Proposed Rule for Navigators Stresses Training, Impartially.
HHS’s long-anticipated proposed regulation for “navigators” covers familiar ground as it reiterates the need for the new workforce to receive training and certification and remain free of conflicts of interest with health insurers. Navigators, who are considered crucial to the success of the Affordable Care Act (ACA), will work with federally facilitated and state-partnership insurance exchanges to help millions of consumers review their coverage options when enrollment starts this fall.
The 63-page rule, released April 3, outlines standards for navigators and emphasizes that they must be impartial on qualified health plans (QHPs) and can’t choose coverage options for applicants or determine eligibility. The rule also includes a new provision that would establish conflict-of-interest, training and accessibility standards for navigators and “non-navigator assistance personnel” for both federally operated and state-run exchanges. Navigators will be funded by federal and state grants.
According to the proposed rule, “Navigators shall not be health insurance issuers or receive any consideration directly or indirectly from any health insurance issuer in connection with the enrollment of any qualified individuals or employees of a qualified employer in QHPs.”
Agents Must Meet Standards to Be Navigators
HHS also said its proposed regulations would permit agents and agents to serve as navigators in an exchange operated by HHS, provided that they “can satisfy the standards that will apply to all navigators in the exchange.”
Defining who can be a navigator has proven controversial, particularly among agents and agents who see navigators as potentially encroaching on their turf. But an industry trade group official deflects this concern.
“We more look at it from a consumer-protection angle,” says Ryan Young, senior director for federal government affairs at the Independent Insurance Agent and Broker Association.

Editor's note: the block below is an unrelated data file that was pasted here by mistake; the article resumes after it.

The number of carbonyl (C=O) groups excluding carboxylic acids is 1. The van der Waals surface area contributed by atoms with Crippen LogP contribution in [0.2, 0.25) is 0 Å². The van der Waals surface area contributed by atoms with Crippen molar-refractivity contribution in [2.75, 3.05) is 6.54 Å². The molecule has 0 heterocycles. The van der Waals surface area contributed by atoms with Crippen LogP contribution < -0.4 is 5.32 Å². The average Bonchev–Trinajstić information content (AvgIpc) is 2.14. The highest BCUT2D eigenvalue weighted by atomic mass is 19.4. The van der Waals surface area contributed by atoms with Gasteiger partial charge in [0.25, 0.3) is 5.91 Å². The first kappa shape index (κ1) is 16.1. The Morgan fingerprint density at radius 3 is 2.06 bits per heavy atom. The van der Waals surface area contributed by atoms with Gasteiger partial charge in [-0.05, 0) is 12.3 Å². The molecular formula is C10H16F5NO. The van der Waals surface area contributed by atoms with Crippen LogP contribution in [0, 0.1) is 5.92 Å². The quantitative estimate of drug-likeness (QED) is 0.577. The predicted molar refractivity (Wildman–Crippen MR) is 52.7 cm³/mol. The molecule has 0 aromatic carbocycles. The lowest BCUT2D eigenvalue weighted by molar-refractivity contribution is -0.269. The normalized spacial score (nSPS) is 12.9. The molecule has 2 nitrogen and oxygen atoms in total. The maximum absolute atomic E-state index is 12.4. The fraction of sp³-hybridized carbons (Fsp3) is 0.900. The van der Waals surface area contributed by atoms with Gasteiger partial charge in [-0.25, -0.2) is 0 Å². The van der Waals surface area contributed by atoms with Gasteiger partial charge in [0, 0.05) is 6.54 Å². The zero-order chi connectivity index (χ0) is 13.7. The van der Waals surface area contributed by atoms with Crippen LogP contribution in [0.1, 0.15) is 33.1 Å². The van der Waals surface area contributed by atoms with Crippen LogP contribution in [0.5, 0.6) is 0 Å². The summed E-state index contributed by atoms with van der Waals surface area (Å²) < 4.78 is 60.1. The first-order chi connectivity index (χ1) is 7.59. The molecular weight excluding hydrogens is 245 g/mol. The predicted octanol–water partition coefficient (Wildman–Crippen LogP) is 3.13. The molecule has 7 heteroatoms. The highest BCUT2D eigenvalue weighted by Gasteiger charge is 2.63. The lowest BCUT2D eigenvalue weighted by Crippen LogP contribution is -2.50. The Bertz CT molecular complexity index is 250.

“We just want to make sure these folks are properly licensed, trained and preferably have some sort of financial-responsibility requirement, whether that’s bonding, errors-and-omissions insurance or similar requirements on agents,” he tells HRW. “Because if a mistake is made at some point and the consumer is financially harmed, you need to make sure the consumer is made whole.”
Ryan says the proposed rule doesn’t provide any “bombshells” and largely confirms previous guidance. He says it provides adequate consumer protection on the oversight licensing and training aspects. “But it still is a little unclear on the financial-responsibility requirement,” he adds. “It specifically references ‘errors and omissions’ insurance, and that cannot be required on navigators.”
According to the proposed rule, any requirement by a state or an exchange that navigators be agents and agents, “or obtain errors and omissions coverage,” would violate the ACA provision that says at least two types of entities must serve as navigators, “because it would mean that only agents or agents could be navigators.”
In addition, the proposed rule estimates salaries of this workforce. It projects a $20 hourly wage for navigator assistants and $48 for senior executives. The guidance doesn’t say how many navigators will be necessary.